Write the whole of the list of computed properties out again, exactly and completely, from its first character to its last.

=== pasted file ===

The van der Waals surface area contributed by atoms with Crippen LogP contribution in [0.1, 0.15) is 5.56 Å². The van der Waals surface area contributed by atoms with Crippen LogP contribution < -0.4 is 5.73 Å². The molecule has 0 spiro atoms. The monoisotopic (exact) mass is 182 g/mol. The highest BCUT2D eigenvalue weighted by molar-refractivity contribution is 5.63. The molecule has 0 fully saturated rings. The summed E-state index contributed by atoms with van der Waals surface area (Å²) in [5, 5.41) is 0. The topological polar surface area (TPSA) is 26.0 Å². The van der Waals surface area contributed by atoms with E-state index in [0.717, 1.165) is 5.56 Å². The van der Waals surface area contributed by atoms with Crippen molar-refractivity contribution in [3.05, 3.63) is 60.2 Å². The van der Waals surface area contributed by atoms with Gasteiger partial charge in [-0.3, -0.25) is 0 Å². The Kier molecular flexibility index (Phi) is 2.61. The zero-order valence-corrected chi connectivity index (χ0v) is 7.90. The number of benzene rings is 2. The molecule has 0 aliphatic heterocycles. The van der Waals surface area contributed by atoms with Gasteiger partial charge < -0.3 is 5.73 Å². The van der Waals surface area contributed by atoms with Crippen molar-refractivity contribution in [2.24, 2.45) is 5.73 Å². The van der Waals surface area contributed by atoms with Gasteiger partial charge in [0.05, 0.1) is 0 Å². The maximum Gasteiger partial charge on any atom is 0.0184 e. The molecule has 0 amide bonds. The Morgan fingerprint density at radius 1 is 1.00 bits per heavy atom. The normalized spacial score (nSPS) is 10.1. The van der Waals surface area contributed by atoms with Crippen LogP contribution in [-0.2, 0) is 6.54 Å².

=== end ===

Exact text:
The van der Waals surface area contributed by atoms with Crippen LogP contribution in [0.1, 0.15) is 5.56 Å². The van der Waals surface area contributed by atoms with Crippen LogP contribution < -0.4 is 5.73 Å². The molecule has 0 spiro atoms. The monoisotopic (exact) mass is 182 g/mol. The highest BCUT2D eigenvalue weighted by molar-refractivity contribution is 5.63. The molecule has 0 fully saturated rings. The summed E-state index contributed by atoms with van der Waals surface area (Å²) in [5, 5.41) is 0. The topological polar surface area (TPSA) is 26.0 Å². The van der Waals surface area contributed by atoms with E-state index in [0.717, 1.165) is 5.56 Å². The van der Waals surface area contributed by atoms with Crippen molar-refractivity contribution in [3.05, 3.63) is 60.2 Å². The van der Waals surface area contributed by atoms with Gasteiger partial charge in [-0.3, -0.25) is 0 Å². The Kier molecular flexibility index (Phi) is 2.61. The zero-order valence-corrected chi connectivity index (χ0v) is 7.90. The number of benzene rings is 2. The molecule has 0 aliphatic heterocycles. The van der Waals surface area contributed by atoms with Gasteiger partial charge < -0.3 is 5.73 Å². The van der Waals surface area contributed by atoms with Crippen molar-refractivity contribution in [2.24, 2.45) is 5.73 Å². The van der Waals surface area contributed by atoms with Gasteiger partial charge in [0.05, 0.1) is 0 Å². The maximum Gasteiger partial charge on any atom is 0.0184 e. The molecule has 0 amide bonds. The Morgan fingerprint density at radius 1 is 1.00 bits per heavy atom. The normalized spacial score (nSPS) is 10.1. The van der Waals surface area contributed by atoms with Crippen LogP contribution in [-0.2, 0) is 6.54 Å².